What Is Azalea Leafminer? Nursery Pest Alert!

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May 18, 2016

While visiting eastern NC nurseries last week an insect called the azalea leafminer, Caloptilia azaleella, was mentioned. The next day I receive an email from a county agent requesting a nursery visit to confirm the presence of the same insect. Both instances were on Encore azaleas but this pest attacks all azaleas.

Azalea leafminer damage

Azalea leafminer general damage, Photo by Matt Bertone

Azalea leafminer adult moths emerge about the time of first spring flowering. They overwinter as pupae in rolled leaves or as larvae in mined leaves. Adults are no more than one-half inch long and yellow with purple markings near the base and apex of their forewings. They stand at attention when at rest at a 60 degree angle to the leaf and have antennae the length of their body.

Azalea Leaf Miner Adult Moth

Azalea leafminer adult moth, Photo by Matt Bertone

After mating, adults deposit individual eggs (up to 5) along the mid-vein on the underside of leaves. These should be visible with a hand lens when scouting.

Azalea Leaf Miner Egg, Photo by Matt Bertone

Azalea leafminer egg near center of image on edge of leaf mine, Photo by Matt Bertone

Yellow larvae are caterpillars. They hatch in about 4 days and enter the leaf tissue leaving mines that are light green. Larvae reach one-quarter to one-half inch in length at maturity.

Active mines

Active mines, Photo by Matt Bertone

Early young leaf miner

Early young leafminer with lower leaf epidermis removed, Photo by Matt Bertone

When they get larger the larvae emerge from the leaf and become a leaf tier. Leaf tissue in the abandoned mines dies and turns brown.

Old mine leaf damage

Old leafminer damage, Photo by Matt Bertone

They roll leaf tips downward and feed causing holes and/or browning of tissue.

Larva spinning silk

Larva spinning silk to tie leaf tip down, Photo by Matt Bertone

When larvae reach full size they move to the edge of the leaf and slightly roll it to pupate. Adult moths hatch in about 7 days and the process begins again. There are multiple generations each year in the south.

Cocoon at leaf edge

Cocoon at leaf edge with pupal skin, Photo by Matt Bertone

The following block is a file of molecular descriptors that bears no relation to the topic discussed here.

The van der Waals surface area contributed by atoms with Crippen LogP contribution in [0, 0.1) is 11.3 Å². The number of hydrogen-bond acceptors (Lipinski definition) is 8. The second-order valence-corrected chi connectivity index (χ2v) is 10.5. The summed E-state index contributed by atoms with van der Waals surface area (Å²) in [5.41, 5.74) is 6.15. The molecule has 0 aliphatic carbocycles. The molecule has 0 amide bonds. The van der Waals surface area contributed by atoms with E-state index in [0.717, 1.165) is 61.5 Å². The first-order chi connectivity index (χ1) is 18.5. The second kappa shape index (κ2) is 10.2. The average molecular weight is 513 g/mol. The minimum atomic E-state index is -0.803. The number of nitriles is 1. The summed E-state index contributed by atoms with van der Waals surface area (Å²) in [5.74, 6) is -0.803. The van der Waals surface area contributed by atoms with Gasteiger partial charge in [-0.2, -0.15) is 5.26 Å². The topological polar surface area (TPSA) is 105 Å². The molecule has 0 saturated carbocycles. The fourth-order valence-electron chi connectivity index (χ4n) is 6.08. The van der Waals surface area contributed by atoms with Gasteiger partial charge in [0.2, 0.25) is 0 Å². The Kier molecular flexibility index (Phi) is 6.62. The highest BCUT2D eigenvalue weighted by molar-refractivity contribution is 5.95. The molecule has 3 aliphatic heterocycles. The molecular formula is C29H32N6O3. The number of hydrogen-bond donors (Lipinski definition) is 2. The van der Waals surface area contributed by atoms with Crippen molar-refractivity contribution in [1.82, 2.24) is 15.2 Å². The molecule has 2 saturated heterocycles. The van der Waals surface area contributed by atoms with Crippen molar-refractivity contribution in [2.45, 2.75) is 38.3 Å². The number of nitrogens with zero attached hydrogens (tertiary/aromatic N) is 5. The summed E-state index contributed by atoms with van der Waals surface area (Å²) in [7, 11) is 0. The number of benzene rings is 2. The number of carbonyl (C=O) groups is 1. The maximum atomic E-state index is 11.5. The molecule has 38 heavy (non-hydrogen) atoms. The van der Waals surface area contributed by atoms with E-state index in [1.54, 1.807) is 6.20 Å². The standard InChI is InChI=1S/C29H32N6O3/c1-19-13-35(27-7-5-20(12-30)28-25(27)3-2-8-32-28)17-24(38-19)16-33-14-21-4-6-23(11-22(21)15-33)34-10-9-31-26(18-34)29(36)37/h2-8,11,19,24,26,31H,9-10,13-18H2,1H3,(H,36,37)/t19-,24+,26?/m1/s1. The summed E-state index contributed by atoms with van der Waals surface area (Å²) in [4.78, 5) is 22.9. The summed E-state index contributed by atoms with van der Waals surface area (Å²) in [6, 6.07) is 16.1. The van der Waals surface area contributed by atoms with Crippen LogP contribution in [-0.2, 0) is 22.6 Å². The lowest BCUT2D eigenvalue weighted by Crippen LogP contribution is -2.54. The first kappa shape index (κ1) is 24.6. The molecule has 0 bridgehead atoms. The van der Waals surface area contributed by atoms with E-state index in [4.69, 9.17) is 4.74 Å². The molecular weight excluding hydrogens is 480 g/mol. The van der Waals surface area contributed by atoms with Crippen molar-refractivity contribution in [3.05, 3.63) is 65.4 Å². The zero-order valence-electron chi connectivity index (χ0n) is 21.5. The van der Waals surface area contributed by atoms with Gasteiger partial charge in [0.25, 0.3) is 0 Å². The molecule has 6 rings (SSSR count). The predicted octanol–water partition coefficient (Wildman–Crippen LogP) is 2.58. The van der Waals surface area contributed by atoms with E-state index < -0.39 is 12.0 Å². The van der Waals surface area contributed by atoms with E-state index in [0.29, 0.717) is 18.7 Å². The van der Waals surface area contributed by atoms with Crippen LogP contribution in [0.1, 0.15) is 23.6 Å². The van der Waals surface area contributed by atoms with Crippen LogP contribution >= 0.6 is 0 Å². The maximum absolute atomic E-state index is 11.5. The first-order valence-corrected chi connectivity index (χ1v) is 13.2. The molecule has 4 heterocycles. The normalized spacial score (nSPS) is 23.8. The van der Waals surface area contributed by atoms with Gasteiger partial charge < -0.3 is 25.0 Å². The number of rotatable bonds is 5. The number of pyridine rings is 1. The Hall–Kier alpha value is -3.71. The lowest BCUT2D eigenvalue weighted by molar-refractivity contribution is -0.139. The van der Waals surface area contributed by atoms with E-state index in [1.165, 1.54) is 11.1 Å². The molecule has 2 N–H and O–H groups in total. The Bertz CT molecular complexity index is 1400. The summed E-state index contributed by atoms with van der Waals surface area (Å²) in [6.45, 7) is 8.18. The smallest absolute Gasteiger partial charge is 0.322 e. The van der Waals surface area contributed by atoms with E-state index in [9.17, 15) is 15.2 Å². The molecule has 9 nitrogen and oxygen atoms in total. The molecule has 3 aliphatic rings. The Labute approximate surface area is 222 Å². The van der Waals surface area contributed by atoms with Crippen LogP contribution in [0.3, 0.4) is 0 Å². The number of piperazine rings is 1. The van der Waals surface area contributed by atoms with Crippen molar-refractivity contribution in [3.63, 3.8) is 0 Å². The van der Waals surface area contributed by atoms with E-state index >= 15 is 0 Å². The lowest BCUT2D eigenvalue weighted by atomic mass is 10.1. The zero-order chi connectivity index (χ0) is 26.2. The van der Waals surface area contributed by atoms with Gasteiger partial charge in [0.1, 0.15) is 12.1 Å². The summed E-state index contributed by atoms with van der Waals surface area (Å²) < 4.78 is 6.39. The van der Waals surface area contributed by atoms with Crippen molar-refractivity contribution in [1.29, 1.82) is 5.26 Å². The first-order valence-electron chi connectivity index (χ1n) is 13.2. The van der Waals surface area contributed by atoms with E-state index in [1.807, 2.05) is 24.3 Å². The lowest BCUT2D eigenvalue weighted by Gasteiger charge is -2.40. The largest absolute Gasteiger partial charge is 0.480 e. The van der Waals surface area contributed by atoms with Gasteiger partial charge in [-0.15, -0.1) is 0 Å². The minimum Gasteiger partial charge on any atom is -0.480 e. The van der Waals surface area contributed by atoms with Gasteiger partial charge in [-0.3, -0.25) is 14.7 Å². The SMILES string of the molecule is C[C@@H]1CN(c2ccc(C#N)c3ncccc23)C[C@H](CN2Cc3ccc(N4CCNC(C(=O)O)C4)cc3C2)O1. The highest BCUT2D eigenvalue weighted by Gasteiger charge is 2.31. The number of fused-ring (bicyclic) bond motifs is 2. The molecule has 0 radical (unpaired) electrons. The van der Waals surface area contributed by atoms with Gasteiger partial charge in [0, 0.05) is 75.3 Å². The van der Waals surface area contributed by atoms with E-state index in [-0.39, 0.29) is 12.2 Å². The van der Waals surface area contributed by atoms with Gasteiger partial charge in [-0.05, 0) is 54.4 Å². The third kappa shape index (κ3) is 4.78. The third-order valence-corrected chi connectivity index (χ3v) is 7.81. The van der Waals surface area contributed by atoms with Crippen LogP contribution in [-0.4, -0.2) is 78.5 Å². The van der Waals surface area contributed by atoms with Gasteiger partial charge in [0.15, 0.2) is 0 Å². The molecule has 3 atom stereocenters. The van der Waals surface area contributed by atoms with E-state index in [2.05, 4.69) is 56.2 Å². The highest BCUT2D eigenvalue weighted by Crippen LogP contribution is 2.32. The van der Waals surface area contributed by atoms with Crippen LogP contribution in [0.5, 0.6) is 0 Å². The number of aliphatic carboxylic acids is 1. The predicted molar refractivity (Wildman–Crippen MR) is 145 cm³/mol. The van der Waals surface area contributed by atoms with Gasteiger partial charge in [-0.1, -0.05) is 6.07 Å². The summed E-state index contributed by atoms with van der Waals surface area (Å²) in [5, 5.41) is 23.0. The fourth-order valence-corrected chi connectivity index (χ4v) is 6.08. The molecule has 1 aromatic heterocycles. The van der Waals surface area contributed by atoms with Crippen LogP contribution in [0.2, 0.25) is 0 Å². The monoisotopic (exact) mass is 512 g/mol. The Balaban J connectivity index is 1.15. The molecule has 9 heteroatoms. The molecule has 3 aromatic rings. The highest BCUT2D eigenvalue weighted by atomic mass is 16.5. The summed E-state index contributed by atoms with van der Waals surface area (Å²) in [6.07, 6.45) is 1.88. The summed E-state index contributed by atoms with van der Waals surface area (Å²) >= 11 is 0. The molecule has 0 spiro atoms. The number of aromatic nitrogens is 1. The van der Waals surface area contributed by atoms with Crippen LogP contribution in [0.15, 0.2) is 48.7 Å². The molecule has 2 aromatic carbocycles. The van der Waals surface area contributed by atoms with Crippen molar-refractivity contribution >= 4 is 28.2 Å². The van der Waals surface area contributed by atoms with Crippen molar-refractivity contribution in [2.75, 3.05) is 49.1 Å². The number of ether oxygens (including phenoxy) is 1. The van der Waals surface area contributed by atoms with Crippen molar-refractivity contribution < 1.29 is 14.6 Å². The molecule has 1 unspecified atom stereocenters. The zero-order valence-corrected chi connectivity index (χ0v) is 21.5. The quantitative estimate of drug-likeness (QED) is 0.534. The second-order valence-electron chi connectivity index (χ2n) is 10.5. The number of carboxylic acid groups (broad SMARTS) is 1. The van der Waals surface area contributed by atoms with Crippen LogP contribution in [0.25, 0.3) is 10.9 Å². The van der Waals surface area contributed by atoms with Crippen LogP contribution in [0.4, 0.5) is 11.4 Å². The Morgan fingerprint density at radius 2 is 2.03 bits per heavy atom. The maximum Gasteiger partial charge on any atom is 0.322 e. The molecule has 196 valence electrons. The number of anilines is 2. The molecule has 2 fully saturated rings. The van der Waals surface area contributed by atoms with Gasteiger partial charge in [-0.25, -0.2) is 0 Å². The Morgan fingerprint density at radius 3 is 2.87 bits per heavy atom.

Adults can may be targeted with contact insecticides like pyrethroids (bifenthrin, cyfluthrin, permethrin). Abamectin (translaminar systemic), azadirachtin (insect growth regulator, botanical, and antifeedant), and spinosad (natural bacterium) will aid in control of larvae at first sign of injury. Systemic products to consider for rotation are acephate (organophosphate) and acetamiprid (the only neonicotinoid with some activity on caterpillars). Since larvae feed in the leaf tissue initially and they roll leaves to protect themselves, they are difficult to control with contact products only. Scout weekly starting at flowering to determine life stage present, need for application, and rotation plan based on insect development. There are some parasitoids that target this pest.

Parasitoid pupa

Parasitoid pupa and leafminer tip damage, Photo by Matt Bertone

More detailed information can be found in the following references used:

NC State Entomology Azalea Leaf Miner Fact Sheet

2016 NC Agricultural Chemicals Manual go to page 163 for leafminers

University of Florida Featured Creatures

Pacific Northwest Insect Management Handbook

At present in central eastern NC this pest is in it’s 2nd generation as an adult and will be laying eggs, hatching, and leaf mining soon. Inspect azaleas now for adults, signs of leafminers and leaf tiers, and symptoms of damage.

Danny Lauderdale, Area Specialized Agent, Nursery & Greenhouse-Eastern Region. Thanks to Dr. Steve Frank, Extension Entomologist, for editing and review and to Matt Bertone for his excellent images!

Written By

Danny Lauderdale, N.C. Cooperative ExtensionDanny LauderdaleArea Specialized Agent, Ornamental Nursery and Greenhouse, Eastern Region Call Danny Email Danny Serves 44 CountiesBased out of Wilson County Center
Updated on Nov 9, 2022
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